Plenty of people were lined up to see “The Brown Bunny” (2003) but I was suspicious as to their motives behind the interest. We shuffled into the theatre and I took my back row seat and sat eagerly awaiting the beginning of the film. It turns out I didn’t read the program properly and much to my surprise there was a great little Aussie short film that played before the feature. “Top Speed of a Rabbit” (2004) was the title and it was one of the more hilarious short films I have ever seen and I thought I’d better soak up all the laughter I could because I knew it would all change momentarily when the feature started. The night film crowds are usually the hardcore movie goers but in this case I was very disappointed in most of them. Here I am sitting totally immersed in Vincent Gallo’s subtle masterpiece while others are laughing at the most ridiculous things such as seeing Vincent Gallo’s name reoccurring in the credits. It didn’t end there. They thought plenty of other things were comical about the film as well. They even laughed when the Bud character was crying through the film.

This infuriated me, but I put my anger on hold for the duration of the film and then let it consume me after it finished. It made me realize how unenlightened some movie goers are as they totally missed the whole point of the film. It scares me to think that so many people are so one dimensional, I mean after all they were at the Melbourne UNDERGROUND Film Festival, so if they wanted bubblegum s**t a local multiplex would have better suited the dull taste in their mouths. Some people grew impatient with the pacing of the film and left after twenty minutes. I thought it looked promising that only a dozen walked out, but I was suspicious that we would lose more of the audience right after the blow job. And my thoughts were one hundred percent accurate! The film attracted plenty of the wrong people who were simply there to see that one scene. Others who expected a typical piece of cinema norm with plenty of multi-angles, gunshots and fast talking were greatly unsatisfied. I couldn’t have been more satisfied with the film which I am touting as one of the best films I have seen this century. Once again I will stress that these people are at the wrong festival if they can’t handle their experimental films. Society has this viewpoint that all films are supposed to be a certain way, following the same structure. Why make films all the same? That is why the industry is at an all time low! Overall I enjoyed my first night at MUFF; the only downer was that some people don’t have open minds. I really liked the character name theme of the film where all characters are named after flowers or plants, example Bud, Violet, Lilly, Rose, Daisy, just had to point that out as I failed to mention it in my review.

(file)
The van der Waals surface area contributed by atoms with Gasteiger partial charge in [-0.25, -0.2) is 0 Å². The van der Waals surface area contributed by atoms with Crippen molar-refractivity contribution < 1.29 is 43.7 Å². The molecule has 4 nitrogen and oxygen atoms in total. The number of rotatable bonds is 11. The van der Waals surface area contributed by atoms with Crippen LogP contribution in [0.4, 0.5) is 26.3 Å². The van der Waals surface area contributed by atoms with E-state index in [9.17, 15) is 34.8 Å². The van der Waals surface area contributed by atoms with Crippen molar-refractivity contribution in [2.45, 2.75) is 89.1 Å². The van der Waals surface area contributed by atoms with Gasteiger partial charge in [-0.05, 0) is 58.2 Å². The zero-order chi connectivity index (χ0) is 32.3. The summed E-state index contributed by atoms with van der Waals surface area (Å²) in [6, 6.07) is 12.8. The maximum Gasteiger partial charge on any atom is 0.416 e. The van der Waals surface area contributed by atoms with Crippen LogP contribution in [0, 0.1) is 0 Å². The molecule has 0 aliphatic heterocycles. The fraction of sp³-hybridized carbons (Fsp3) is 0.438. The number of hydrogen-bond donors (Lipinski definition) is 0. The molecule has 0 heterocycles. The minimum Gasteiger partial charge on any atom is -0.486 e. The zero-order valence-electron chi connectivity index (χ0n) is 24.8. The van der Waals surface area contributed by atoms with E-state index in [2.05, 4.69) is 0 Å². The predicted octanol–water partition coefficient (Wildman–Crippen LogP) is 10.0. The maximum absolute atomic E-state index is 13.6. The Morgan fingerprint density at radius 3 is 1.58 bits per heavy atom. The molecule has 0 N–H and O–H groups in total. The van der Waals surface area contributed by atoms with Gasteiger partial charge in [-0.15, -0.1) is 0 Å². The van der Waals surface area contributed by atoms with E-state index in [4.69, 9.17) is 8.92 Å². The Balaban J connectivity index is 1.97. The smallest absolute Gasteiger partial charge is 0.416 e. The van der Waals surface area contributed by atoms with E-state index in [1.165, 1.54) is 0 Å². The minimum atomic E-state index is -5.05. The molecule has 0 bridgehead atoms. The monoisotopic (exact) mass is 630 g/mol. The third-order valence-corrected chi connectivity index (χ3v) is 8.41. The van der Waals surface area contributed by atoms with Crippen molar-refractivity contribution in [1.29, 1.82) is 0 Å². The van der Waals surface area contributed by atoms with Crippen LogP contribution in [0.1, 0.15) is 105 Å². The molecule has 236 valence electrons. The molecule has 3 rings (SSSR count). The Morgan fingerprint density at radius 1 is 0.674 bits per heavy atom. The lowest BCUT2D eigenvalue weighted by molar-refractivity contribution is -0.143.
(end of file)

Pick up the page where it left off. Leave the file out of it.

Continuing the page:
MUFF Symposium – How You Market an Underground Movie on a World Stage

The following evening was one of the four MUFF Symposium’s which was held at Glitch in North Fitzroy (north of Melbourne). The Symposium is a live forum, debate and discussion and this particular one is called “How You Market an Underground Movie on a World Stage”. The speakers for this include Jim VanBebber (the f*****g funniest laid back guy you’ll ever meet), Mark Savage (“Sensitive New-Age Killer”), Shannon Young (“Razor Eaters”) and hosted by film critic and theorist Jack Sargeant.